Source: Ilia D. Dichev and Troy D. Janes, “Lunar Cycle Effects in Stock Returns,” Journal of Private Equity (Fall 2003)

Although readers’ comments range in tone from “This is crazy talk” to “It’s true, and my own study confirms it,” the findings have struck a responsive chord. When I asked Dichev and Janes whether any new data were available, they referred me to some recent findings by an independent source: CXO Advisory Group, a website that provides research and analysis for investors and financial advisers.

CXO Advisory Group’s research focuses on U.S. stock market activity from January 1990 through October 2008, examining daily closing prices for the S&P 500 Index and the dates for new and full moons. Its results are in “rough agreement” with Dichev and Janes’s work; the study finds “intervals centered on new moons outperforming those centered on full moons.”

Let’s see what this interval brings.

Finance News

An update regarding the RSS feed (internetmonk.com)

June 22nd, 2009

The IM tech team informs me they may have squashed the bugs that recently cropped up with the RSS feed. Please clear your cache and relaunch your browsers. Thanks for your patience as we work to improve IM behind the scenes. If you continue to experience issues with the RSS feed not publishing complete articles, please do let me know.

Source : internetmonk.com (subscribe)

Explore : Browsers, Technology

Finance News

RSS for comments now available (John Nack on Adobe)

June 22nd, 2009

I’m experimenting with a new RSS feed that should enable you to follow comments on this blog via your news reader of choice. The feed appears to be rolling along, and I welcome feedback and advice. (And please tell me…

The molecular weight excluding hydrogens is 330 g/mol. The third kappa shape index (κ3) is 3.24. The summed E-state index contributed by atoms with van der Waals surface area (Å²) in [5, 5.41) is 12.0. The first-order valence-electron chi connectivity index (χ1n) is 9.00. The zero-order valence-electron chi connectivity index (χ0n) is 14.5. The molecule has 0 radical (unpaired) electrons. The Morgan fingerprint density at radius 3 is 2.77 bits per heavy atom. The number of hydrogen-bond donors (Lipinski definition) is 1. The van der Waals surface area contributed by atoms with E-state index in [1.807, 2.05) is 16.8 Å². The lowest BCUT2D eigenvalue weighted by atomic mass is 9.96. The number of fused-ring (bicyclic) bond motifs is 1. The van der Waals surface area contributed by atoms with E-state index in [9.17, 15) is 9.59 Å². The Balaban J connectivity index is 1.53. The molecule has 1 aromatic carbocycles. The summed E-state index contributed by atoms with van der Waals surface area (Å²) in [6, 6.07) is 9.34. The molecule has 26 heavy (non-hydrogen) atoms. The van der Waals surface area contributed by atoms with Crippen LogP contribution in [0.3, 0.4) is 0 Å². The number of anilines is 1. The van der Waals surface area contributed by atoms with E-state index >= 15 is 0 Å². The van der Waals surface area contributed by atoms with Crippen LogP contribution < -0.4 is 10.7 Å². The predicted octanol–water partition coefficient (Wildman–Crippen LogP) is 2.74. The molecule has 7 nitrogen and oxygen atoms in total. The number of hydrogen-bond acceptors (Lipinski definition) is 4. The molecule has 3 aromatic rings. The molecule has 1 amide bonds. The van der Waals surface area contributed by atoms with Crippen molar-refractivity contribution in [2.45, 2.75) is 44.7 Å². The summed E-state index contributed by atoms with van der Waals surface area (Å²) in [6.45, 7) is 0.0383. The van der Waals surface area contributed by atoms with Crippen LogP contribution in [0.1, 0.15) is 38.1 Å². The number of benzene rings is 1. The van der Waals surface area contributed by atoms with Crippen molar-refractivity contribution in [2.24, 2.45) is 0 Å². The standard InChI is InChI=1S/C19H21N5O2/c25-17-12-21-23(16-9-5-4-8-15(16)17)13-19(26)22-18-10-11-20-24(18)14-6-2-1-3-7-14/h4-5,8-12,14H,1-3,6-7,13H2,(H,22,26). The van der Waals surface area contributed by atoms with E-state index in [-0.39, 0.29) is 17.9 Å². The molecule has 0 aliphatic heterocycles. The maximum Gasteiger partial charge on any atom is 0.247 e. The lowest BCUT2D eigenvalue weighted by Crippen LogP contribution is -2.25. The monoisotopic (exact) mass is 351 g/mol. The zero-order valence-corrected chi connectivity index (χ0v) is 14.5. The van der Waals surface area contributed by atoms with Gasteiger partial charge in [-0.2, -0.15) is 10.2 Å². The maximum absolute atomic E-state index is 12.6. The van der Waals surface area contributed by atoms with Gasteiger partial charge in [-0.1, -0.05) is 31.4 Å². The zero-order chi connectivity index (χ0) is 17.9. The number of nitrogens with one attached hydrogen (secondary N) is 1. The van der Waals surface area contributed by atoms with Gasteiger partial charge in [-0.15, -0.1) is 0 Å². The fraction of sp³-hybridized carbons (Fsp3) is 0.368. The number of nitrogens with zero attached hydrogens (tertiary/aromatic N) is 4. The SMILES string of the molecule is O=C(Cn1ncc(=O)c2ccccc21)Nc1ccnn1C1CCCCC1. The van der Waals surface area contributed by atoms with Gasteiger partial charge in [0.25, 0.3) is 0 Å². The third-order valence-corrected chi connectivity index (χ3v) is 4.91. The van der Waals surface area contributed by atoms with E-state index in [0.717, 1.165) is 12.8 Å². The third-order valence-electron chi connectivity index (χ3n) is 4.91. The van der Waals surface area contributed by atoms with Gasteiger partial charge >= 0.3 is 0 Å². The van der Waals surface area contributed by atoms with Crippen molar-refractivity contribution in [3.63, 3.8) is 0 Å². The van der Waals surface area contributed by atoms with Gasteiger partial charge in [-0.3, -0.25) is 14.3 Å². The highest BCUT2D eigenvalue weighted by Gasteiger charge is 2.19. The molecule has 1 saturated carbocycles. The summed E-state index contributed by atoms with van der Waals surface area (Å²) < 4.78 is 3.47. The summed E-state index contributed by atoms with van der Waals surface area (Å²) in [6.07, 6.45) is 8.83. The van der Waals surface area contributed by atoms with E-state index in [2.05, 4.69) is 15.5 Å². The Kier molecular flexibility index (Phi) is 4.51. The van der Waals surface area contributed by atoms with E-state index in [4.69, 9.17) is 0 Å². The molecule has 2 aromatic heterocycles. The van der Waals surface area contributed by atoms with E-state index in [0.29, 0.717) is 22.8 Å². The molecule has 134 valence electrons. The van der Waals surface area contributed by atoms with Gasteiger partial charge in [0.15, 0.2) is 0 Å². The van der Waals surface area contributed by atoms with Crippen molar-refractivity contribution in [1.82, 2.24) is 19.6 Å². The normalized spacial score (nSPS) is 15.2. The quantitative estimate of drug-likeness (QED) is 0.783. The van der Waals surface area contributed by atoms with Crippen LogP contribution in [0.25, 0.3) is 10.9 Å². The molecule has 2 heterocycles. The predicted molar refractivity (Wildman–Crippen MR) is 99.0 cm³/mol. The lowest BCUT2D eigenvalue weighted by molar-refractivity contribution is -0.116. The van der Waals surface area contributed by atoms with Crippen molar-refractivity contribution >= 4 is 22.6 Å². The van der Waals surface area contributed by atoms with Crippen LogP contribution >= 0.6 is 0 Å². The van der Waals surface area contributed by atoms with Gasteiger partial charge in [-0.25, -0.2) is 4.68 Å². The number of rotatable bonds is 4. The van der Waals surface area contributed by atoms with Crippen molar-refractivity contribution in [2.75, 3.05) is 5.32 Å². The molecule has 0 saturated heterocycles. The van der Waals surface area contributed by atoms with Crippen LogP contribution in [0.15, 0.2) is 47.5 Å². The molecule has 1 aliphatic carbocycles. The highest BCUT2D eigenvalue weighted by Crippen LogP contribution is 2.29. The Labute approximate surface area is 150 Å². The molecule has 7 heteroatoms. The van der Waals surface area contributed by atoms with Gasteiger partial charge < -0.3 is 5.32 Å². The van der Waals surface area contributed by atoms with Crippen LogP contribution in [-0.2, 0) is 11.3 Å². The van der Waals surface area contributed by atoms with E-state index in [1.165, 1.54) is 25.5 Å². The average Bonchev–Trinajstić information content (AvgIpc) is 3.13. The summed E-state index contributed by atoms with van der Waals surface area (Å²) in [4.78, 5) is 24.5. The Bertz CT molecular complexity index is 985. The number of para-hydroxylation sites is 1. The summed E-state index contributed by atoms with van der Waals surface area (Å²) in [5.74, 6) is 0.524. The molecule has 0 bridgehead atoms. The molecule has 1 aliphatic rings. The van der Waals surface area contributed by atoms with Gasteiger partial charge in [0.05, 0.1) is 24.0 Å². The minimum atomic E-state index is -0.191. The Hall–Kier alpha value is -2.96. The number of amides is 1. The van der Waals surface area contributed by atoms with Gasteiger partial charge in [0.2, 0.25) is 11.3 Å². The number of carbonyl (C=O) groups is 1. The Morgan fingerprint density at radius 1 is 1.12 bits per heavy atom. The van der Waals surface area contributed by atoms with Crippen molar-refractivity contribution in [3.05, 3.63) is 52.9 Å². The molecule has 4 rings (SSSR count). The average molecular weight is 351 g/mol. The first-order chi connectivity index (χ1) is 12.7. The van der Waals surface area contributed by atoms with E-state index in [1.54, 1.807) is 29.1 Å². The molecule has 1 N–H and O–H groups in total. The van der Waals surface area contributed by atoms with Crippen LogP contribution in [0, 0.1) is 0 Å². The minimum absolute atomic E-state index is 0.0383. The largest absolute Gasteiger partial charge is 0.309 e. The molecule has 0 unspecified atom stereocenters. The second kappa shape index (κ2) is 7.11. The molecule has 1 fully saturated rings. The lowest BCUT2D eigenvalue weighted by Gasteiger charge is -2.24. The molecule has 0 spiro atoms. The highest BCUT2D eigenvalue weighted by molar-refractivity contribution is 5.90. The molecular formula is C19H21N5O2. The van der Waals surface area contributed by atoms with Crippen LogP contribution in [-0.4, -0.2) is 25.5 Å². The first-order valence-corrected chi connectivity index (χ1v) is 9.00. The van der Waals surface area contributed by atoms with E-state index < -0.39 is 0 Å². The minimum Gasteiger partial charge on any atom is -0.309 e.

Source : John Nack on Adobe (subscribe)

Explore : Technology

Finance News

Advani tries to humour RSS (The Telegraph India)

June 22nd, 2009

New Delhi, June 21: BJP leader L.K. Advani today ruled out the possibility of redefining the relationship with the RSS and publicly endorsed the need for a younger leadership,

Source : The Telegraph India (subscribe)

Explore : Asia, India, Technology, World

Finance News

Defensive sectors shore up Asia markets

June 22nd, 2009

Asian stocks edged up, supported by buying of defensive sectors, while the US dollar rose on caution ahead of a Federal Reserve meeting this week when policymakers may extend programmes to keep borrowing costs low

Finance News

Wall Street posts losing week

June 22nd, 2009

US stocks were mixed but posted a losing week for only the third time since the lows of March as economic data and earnings reports suggested hopes that the recession will soon be over are premature

Finance News

Pranab Mukherjee defends despatch of Central forces to Lalgarh

June 22nd, 2009

New Delhi, June 22: Union Finance Minister Pranab Mukherjee on Monday defended his decision to despatch the Central forces to Lalgarh in West Bengal, signifying Centre’s commitment to provide security personnel to any state government which requests for them.

Finance News